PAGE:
Judge me by what I do, not what I say or believe
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Judge me by what I do, not what I say or believe

Max Kleinman of Fairfield is the CEO emeritus of the Jewish Federation of Greater MetroWest and president of the Fifth Commandment Foundation.

The first time the Israelites acted as one people, not a collection of tribes, was at the giving of the Torah at Mount Sinai. There the Israelites remarkably pledged “na’aseh v’nishma” — “We will do and we will listen to all that God declared.”(Exodus 24:7.) The doing of the deeds, in this case the 613 commandments, was the paramount response. Discerning their meaning was secondary.

The mitzvah system enshrining Mosaic law has been the hallmark of Judaism in the more than three millennia since Mount Sinai. The requirement to act by fulfilling mitzvot trumped any attitudinal disinclination to comply. You must give tzedakah to the poor, even if you hate the recipient of your largesse. Of course, studying the law has generated the Mishnah, the Talmud, and hundreds of commentaries through the ages, all to determine the best way to follow the Mosaic law.

Rabbi Steve Roth in Florida relates the story of interviewing the legendary coach of the Knicks, Red Holzman, a fellow CCNY alumnus, who had the distinction of coaching the Knicks to the only two championships in their history. After Holzman retired, the Knicks management decided to place a Knicks jersey with the number 613 in the rafters of Madison Square Garden, signifying the number of wins under Holzman’s tenure as coach.

Rabbi Roth asked Holzman if he was aware of the significance of the number 613 beyond his wins. He replied that as a Jew it made him proud to see that number every time he looked up at the rafters.

Two thousand years earlier, this mitzvah system permeated the lives of Jesus’s earliest followers, even after his crucifixion; the system was led by his brother James and Simon the Apostle. They believed that Jesus was the messiah, but like him, they maintained the Mosaic law.

The great separation from Judaism was enshrined in the Gospel of John 14:6:”Jesus saith unto him, I am the way, the truth and the life: no man come unto the Father but by me.” This revolutionary theological tenet makes belief in Jesus as the messiah the only pathway to salvation. This concept was amplified by the greatest missionary for Christianity, the former Pharisee Paul, who echoed John when he argued, in Galatians 2:16, that faith in Jesus Christ was the sole avenue to salvation. And declarations of this belief system were codified in the various catechisms developed in Christendom.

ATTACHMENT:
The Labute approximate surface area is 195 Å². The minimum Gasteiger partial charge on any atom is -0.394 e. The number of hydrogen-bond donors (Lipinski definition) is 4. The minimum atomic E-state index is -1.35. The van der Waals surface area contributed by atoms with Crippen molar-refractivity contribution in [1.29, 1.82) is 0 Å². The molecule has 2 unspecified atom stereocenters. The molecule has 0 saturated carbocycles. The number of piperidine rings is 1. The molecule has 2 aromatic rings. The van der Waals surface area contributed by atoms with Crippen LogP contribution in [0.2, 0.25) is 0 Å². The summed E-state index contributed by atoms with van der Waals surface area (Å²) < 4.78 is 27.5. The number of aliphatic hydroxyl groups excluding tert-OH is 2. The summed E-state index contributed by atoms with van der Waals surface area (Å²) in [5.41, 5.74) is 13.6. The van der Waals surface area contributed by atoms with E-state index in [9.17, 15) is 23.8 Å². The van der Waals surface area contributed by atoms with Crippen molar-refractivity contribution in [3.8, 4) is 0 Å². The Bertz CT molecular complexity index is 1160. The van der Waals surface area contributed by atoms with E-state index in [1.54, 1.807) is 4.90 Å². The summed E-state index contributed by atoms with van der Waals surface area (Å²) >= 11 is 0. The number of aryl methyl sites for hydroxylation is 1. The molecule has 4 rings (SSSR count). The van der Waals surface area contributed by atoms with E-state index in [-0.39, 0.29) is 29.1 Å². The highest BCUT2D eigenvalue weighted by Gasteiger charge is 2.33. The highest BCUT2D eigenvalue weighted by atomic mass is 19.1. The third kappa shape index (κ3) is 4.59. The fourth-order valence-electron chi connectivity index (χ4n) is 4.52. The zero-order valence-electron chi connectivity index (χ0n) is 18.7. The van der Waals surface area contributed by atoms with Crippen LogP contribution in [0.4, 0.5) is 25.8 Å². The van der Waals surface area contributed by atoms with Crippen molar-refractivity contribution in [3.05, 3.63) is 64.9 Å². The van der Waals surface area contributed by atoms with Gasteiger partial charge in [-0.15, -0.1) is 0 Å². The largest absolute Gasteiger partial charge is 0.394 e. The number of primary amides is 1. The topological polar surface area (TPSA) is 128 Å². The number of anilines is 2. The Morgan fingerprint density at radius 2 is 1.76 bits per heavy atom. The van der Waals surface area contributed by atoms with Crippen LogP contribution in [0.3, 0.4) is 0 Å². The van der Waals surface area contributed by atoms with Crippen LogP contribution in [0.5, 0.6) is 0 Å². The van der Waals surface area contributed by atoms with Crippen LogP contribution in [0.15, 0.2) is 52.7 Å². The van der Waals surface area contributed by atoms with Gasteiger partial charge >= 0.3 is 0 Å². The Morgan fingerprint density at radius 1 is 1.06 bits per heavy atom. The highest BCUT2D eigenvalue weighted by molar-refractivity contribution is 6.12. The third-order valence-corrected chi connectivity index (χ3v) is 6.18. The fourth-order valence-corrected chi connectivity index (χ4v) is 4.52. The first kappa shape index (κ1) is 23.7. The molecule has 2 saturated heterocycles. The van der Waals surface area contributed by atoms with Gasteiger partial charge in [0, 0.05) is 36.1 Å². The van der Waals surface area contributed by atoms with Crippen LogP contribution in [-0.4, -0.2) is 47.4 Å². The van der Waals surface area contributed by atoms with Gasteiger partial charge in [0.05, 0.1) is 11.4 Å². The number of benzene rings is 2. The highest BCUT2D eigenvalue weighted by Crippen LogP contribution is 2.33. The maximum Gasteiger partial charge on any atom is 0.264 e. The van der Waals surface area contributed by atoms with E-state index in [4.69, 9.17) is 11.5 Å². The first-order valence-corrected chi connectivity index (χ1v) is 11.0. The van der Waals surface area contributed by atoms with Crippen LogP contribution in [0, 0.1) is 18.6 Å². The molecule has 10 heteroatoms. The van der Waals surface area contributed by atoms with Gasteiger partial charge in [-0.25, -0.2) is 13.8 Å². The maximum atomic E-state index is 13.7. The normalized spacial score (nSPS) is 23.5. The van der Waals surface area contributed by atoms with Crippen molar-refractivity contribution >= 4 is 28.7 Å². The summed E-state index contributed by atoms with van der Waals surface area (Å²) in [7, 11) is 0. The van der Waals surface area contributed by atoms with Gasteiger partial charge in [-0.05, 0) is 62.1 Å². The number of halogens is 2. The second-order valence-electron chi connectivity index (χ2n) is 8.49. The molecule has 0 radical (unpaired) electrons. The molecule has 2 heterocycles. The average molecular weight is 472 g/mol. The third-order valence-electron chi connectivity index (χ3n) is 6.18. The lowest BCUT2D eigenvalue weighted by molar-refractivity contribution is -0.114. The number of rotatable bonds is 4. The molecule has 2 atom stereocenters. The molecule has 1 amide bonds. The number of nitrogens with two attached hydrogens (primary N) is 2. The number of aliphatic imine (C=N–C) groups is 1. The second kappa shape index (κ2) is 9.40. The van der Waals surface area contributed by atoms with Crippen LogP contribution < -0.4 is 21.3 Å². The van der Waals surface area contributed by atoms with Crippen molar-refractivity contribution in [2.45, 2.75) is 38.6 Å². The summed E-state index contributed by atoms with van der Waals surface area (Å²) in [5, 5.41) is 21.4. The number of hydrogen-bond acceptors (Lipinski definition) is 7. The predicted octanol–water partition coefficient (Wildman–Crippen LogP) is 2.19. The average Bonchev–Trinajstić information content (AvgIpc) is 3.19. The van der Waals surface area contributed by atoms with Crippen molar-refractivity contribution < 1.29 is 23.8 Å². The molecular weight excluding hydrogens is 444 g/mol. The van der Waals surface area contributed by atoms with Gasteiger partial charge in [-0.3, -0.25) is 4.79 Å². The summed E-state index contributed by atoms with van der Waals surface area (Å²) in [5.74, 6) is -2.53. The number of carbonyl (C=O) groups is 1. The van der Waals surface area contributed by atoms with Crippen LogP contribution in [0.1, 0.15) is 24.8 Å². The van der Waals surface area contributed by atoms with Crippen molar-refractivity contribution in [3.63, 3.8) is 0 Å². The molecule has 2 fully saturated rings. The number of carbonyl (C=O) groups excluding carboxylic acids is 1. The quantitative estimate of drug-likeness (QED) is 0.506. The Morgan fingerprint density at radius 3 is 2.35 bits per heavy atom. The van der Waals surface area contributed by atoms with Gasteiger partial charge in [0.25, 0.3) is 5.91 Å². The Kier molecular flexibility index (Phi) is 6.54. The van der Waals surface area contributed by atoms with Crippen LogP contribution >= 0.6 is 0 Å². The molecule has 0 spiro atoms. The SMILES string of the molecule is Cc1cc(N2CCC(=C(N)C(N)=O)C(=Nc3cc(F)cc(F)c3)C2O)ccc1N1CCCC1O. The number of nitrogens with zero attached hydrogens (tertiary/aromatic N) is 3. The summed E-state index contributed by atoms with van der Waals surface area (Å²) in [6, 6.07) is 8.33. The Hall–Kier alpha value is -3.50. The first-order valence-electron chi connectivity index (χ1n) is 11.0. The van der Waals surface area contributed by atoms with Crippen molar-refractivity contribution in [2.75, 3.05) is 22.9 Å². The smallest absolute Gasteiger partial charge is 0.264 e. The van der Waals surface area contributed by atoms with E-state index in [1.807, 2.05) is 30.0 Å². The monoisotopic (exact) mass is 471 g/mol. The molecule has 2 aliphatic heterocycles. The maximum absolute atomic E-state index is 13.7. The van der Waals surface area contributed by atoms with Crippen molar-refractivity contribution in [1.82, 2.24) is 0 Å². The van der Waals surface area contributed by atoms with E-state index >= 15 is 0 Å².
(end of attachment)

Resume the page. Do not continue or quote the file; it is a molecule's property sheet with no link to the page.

In the millennia since then, Judaism worshipped on the altar of deeds over belief, while Christian theology emphasized belief — justification by faith rather than works, as formulated by Paul. This is well described in Abba Hillel Silver’s “Where Judaism Differs.” Perhaps one of the greatest contemporary defenders of religious pluralism, Rabbi Jonathan Sacks, celebrated these differences in his book “The Dignity of Difference.” We are indebted to him and to the dozens of theologians who have moved us to recognize that we all strive to follow the best of our traditions to foster a better world.

But in the political realm, like Judaism, it’s much better to judge politicians on what they do, not what they say or believe. Who really remembers the platforms of political parties, which offer pablum to placate their most rabid constituents? It’s the accomplishments that count. Like James Carville quipped about the importance of acting on the major issues, not just rhetoric — “it’s the economy, stupid.”

For all of Woodrow Wilson’s progressive bona fides, he insured that the federal bureaucracy was segregated. Franklin D. Roosevelt, the most interventionist president of the first half of the 20th century by virtue his all-encompassing New Deal initiatives, refused to desegregate the armed forces for fear of alienating Southern congressmen.

The anti-patrician Southerner Harry Truman, who spewed racist and anti-Semitic vitriol in his correspondence and daily interactions, desegregated the armed forces and recognized the State of Israel, over the indignant objection of his Secretary of State.

The arch anti-Communist Richard Nixon opened the gates to “Red China,” and despite his personal anti-Semitism, approved rearming Israel during the dark days of the Yom Kippur War, and he elevated Henry Kissinger to be the first Jewish Secretary of State.

More recently, despite their campaign pledges, Presidents Clinton, Bush, and Obama did not move the U.S. embassy to Jerusalem, catering to the State Department’s fear of the Arab reaction. Donald Trump fulfilled this pledge with little turmoil in the Arab street. Of course, his promise to have the border wall installed and paid for by Mexico resulted only in billions of our taxpayer funds channeled to compensate for Mexico’s failure to fulfill Trump’s fantasy.

Now we have a new president, who gave a remarkable inauguration address touting the importance of unity and overcoming political, racial, and regional differences. It was the most impressive display of rhetoric since John Kennedy’s, and some even have compared it to Lincoln’s Second Inaugural address of 1864 and Franklin D. Roosevelt’s in 1932.

Coming on the heels of the worst pandemic in a century, bitter racial tensions, a devastated economy, and attempted insurrection to overturn an election, Joe Biden, like Lincoln, called on our better angels to confront our enormous challenges as one nation.

Only in the days and weeks ahead will we know if the new administration’s deeds match the beliefs enunciated in this historic inauguration. We are all hoping it does.

Max Kleinman of Fairfield was the CEO of the Jewish Federation of Greater MetroWest from 1995 to 2014 and he is the president of the Fifth Commandment Foundation.

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